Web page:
Arctic Valley festival boasts dummy-tossing, kayak sledding
Come April 5, the volunteers at Arctic Valley Ski Area are going to crank the “Community” and “Fun” dials to 11, celebrating the end of the ski season with their 10th annual Merry Marmot Festival. The following weekend, Arctic Valley’s ski operations will close down for the year.
The festival looks a little different every year, with organizers getting together in February to brainstorm new events. But you can count on a few sure things: Ski racing — including a dual downhill slalom so you can compete side-by-side with your friends, and an uphill/downhill race to test endurance – plus plenty of other quirky, family-friendly events.
There’ll be fat tire bike races (including an uphill/downhill loop option and a “mass start” downhill that loses 900 feet of elevation over the 1.5-mile course), and the unlikely downhill kayak race.
“[The kayak race] is fast, and a little dangerous,” says Rich Todd, Arctic Valley’s director of marketing. You can sit on top of your kayak or climb into it, then zip straight downhill from about 100 yards up.
There will be milder events too, including tubing and snowshoe races for kids and adults. (Todd says that snowshoe obstacles like the Bamboo Forest and Jell-o Jump are a hit with kids.) There’ll also be a downhill costume parade, and a free, all-day snowman-building contest.
Swag could save your life
Another notable event is the Freakin’ Beacon Booty Search. Arctic Valley’s ski patrol will bury several avalanche beacons all over the mountain; anyone with their own beacon can ski around to find the buried beacons, getting some potentially lifesaving beacon practice in at the same time. Find one, turn it in, and you get a prize in return.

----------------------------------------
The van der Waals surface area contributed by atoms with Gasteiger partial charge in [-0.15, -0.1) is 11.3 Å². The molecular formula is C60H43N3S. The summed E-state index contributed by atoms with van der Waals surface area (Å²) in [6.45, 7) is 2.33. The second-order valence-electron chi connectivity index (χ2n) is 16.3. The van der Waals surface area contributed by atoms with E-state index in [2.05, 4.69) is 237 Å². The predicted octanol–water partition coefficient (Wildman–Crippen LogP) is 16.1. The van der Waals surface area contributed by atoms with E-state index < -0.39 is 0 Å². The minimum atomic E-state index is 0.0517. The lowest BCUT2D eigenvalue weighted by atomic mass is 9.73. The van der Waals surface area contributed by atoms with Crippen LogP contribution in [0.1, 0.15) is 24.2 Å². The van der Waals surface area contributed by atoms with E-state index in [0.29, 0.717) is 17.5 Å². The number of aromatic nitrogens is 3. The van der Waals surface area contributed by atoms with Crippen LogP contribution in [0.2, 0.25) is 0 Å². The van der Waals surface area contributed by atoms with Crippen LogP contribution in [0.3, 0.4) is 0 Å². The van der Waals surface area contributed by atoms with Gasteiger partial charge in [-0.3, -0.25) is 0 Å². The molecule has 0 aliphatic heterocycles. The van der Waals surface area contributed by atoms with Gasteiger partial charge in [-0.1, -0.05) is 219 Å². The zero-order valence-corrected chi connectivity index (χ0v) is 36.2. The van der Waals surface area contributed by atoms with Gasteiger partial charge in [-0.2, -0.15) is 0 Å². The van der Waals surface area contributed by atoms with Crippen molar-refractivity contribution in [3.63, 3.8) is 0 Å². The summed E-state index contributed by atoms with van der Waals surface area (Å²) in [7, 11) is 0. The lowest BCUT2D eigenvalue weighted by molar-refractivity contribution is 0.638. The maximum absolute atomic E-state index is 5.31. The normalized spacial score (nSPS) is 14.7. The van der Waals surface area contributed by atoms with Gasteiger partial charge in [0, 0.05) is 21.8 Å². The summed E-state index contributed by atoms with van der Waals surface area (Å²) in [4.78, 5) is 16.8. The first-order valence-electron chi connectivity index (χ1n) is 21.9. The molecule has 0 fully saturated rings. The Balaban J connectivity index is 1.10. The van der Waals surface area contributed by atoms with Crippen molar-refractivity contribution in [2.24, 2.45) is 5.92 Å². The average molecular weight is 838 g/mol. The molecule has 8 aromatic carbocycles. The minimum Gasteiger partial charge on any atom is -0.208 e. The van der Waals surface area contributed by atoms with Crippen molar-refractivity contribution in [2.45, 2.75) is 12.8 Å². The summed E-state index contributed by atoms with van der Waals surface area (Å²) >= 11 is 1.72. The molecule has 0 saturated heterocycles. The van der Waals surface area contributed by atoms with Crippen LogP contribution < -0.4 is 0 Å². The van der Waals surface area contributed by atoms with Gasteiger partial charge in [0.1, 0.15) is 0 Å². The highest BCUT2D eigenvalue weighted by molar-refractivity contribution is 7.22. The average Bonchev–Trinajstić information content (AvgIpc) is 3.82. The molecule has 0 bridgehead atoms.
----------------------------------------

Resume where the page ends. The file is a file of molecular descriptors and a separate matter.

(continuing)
And, of course, the Merry Marmot festival will come dressed with all the other details that make a great outdoor party: live music, barbecue food, swag donated by local sponsors, and a Downhill Dummy Launch at the end of the day. Build your dummy on skis, launch it off a huge ramp, and hope the crowd reaction makes you a winner.
Snow’s the word
As this issue was going to press, January’s impressive warm streak had decimated the snowpack and forced Arctic Valley to close down operations for a couple of weekends due to impassable roads. But when asked about the prospects for the Merry Marmot festival, Tod
d was optimistic.
“We always find a way to make it work,” he said. “This warm stretch will not last forever … Sometimes the snow just comes a little later in the year.”
Get the latest updates on this year’s Merry Marmot festival at www.skiarctic.net and on Facebook. And of course, weather permitting, you can still head up to scope out (and ski!) the terrain a little early. Lift tickets are $32, with discounts for seniors, active military and students. When open, tube park tickets cost $15 for a 1.5-hour session.